A client wants a large (1800 x 1200mm) canvas print of blue cranes against a background of flowering canola fields. The choice is his.
These are the rough composites he can choose from. Once the decision is made I can refine (detailing, de-noising, etc.) the chosen image.
Which one would you choose?
The average wildlife photographer is always under guidance of a game ranger. I don’t like that. Sometimes one has to take a calculated risk. So I went to observe a lion somewhere in South Africa. It’s rare that I publish fully processed photos on the internet. This is one of my exceptions: My all time favourite King of the Jungle.
World’s top wildlife photographer Laurent Baheux inspired me not to be afraid. Click on the portfolio link of his website.
All in B&W/monochrome
Unlikely? Really? The images are real… (see captions)
After a visit to the hairdresser
Southernmost lighthouse of the African continent
My own rocket science
The discovery of a giant protea
Not my best. Distance approx. 1 km. Shot with a 400mm lens. Had to crop this image severely. It’s a fairly rare occasion to see a springbok jump over a fence.
A conventional photograph is a two-dimensional image of a three-dimensional reality. In my (landscape) photography I always try to add my own ‘third dimension’. The average person still looks at it as a two-dimensional image but every now and then there is somebody who looks beyond it. Last week a woman from my village replied to one of my photographs: “…I don’t know enough about photography to comment, actually…..but you seem to get this amazing, molten, liquidy metallic thing going in your pics…and I love it!…”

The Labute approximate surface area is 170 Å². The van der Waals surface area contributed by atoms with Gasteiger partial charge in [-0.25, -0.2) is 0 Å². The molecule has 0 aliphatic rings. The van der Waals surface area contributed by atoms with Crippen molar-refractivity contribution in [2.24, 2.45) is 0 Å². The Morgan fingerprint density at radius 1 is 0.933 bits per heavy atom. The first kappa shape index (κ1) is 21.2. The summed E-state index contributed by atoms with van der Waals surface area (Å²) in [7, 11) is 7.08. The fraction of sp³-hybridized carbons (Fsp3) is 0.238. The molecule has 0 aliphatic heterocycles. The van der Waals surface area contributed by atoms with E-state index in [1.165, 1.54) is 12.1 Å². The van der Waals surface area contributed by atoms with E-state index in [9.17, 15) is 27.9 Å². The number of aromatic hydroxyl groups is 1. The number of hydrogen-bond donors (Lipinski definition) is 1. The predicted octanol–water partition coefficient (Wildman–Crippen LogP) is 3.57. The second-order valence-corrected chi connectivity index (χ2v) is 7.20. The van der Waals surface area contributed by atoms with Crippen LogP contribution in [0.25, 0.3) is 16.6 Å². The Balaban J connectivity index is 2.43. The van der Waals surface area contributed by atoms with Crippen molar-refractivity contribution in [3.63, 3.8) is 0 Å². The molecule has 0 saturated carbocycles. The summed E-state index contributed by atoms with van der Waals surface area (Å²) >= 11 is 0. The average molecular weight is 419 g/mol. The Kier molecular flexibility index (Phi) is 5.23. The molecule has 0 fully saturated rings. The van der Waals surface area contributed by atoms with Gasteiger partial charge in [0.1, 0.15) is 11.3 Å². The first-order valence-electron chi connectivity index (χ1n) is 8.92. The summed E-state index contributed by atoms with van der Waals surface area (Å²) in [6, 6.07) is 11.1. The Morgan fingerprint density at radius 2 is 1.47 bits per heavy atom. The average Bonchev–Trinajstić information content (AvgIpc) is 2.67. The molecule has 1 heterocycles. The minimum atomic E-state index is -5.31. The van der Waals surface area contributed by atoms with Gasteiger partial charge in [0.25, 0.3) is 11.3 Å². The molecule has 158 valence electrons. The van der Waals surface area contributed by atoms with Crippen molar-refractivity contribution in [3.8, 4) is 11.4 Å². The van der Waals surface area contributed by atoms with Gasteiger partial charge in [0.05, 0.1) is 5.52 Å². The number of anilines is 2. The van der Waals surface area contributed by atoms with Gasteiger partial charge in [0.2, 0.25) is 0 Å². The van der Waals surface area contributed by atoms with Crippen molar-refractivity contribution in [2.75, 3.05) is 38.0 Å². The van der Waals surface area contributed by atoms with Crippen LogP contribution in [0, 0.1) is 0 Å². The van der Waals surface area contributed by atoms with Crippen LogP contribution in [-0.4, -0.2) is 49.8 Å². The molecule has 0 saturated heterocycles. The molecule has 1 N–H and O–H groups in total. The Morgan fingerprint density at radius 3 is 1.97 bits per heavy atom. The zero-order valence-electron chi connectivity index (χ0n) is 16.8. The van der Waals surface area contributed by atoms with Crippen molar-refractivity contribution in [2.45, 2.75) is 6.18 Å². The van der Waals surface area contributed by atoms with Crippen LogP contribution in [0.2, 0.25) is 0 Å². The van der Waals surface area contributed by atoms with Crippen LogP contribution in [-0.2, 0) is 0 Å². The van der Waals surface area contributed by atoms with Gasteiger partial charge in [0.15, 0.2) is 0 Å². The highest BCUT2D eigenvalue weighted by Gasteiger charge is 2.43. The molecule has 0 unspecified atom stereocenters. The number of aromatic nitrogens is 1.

It just made my day!
In addition to serving as spouts for water in ancients times, the gaping mouths of gargoyles evoked the fearsome destructiveness of these legendary beasts, reminding the laity of the need for the (Roman Catholic) church’s protection. A previous owner of this house added them to keep evil spirits out.
Original photographs in black and white. Did some reduction so that only the outlines were left. Next I added textures and elements from other pictures plus coloring in-painting and drawing. The end result is what I call ‘photo-graphics’.
Only 1 framed print (60 x 40 cm) per image available at Private Gallery in Napier, Western Cape, South Africa.